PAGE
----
Powerhouse tornadoes and hurricanes the last few years have raised the public’s awareness of resilient construction like never before. Concrete is in an envious position to capture a good share of that residential business.

Already, 63% of the nation’s counties lie in resilient areas, mainly along the coasts and in the nation’s interior. And 245.5 million people, or 77% of the U.S. population, live in these areas. That will only increase in the future, said Hanley Wood Chief Economist Jonathan Smoke, a speaker at the Concrete Homes Luncheon & Forum. The topic was Building to a Higher Standard: Resilience in Residential Construction.

“The vast majority of the demand for future homes in the next five years will fall more in resilient areas, than in non-resilient area,” he said. “It’s an indicator that the residential market can afford to build the resiliency into the codes that the Portland Cement Association (PCA) is working so hard to support.”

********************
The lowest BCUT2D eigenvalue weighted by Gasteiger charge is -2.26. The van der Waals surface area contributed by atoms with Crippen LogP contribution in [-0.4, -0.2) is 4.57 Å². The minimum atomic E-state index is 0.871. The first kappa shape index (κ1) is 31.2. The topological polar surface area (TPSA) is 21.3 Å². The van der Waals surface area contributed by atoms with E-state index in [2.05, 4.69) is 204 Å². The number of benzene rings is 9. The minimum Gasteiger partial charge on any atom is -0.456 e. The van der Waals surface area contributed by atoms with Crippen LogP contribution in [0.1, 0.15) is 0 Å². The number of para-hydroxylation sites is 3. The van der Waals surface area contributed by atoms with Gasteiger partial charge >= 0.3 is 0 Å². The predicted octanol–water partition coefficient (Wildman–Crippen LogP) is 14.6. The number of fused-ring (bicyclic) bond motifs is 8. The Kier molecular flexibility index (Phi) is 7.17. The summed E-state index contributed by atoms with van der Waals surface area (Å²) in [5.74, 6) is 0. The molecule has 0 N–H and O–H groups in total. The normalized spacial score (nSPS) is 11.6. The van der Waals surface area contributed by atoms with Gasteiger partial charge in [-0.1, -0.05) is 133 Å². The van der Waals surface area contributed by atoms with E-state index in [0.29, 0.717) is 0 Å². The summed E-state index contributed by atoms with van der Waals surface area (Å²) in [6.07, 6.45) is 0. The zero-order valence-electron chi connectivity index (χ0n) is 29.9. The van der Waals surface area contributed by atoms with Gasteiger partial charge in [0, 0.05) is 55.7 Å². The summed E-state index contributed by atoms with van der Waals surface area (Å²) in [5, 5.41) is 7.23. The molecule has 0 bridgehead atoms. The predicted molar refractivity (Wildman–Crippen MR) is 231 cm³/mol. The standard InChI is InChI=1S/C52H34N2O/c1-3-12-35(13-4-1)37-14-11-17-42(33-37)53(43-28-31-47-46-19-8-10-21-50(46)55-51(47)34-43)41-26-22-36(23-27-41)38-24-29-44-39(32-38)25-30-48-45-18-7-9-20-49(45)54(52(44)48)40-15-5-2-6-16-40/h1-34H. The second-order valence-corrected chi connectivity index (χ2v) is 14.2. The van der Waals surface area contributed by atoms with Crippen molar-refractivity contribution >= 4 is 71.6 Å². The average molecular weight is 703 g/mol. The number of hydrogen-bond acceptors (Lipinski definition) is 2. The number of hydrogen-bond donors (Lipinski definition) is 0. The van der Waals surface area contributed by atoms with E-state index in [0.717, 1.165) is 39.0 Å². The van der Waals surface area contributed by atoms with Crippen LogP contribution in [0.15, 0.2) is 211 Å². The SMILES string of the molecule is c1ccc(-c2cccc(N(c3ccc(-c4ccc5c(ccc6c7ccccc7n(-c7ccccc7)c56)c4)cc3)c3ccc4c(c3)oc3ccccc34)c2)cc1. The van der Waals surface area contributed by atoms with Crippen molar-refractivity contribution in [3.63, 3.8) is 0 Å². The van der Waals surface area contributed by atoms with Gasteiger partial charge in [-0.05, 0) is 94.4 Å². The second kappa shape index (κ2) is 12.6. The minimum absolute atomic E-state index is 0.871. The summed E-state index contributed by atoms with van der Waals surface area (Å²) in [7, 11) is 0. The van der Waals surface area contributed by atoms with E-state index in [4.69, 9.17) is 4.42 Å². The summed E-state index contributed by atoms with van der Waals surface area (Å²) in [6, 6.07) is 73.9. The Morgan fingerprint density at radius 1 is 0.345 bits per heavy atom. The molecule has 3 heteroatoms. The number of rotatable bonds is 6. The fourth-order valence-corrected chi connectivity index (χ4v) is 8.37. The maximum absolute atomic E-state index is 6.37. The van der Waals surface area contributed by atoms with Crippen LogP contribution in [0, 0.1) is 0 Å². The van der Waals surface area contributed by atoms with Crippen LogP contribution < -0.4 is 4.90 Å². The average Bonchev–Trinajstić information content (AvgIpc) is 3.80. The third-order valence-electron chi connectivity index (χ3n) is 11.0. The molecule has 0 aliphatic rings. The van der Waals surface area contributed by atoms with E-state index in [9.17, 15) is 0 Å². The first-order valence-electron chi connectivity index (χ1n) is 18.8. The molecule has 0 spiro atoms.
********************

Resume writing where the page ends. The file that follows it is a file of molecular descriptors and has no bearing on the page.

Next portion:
The median age of homes in resilient areas is six years older than in non-resilient areas. “Those areas tend to be the richest in terms of income,” Smoke said. “And the net worth of individuals who live there and their homes values are higher.”

Finally, 14 of the top 20 largest and fastest-growing housing markets in the U.S. are in resilient areas. “There is no doubt resiliency is important,” Smoke said. “It is important to all of us in this business. It’s been proven that stronger codes result in higher-valued homes. That benefits us all in the long term.”

The Concrete Homes Luncheon & Forum was sponsored by Metrostudy, a Hanley Wood Media Inc. company, and the PCA. You can see a slide show of the full presentation here and view a video of Smoke’s summary here.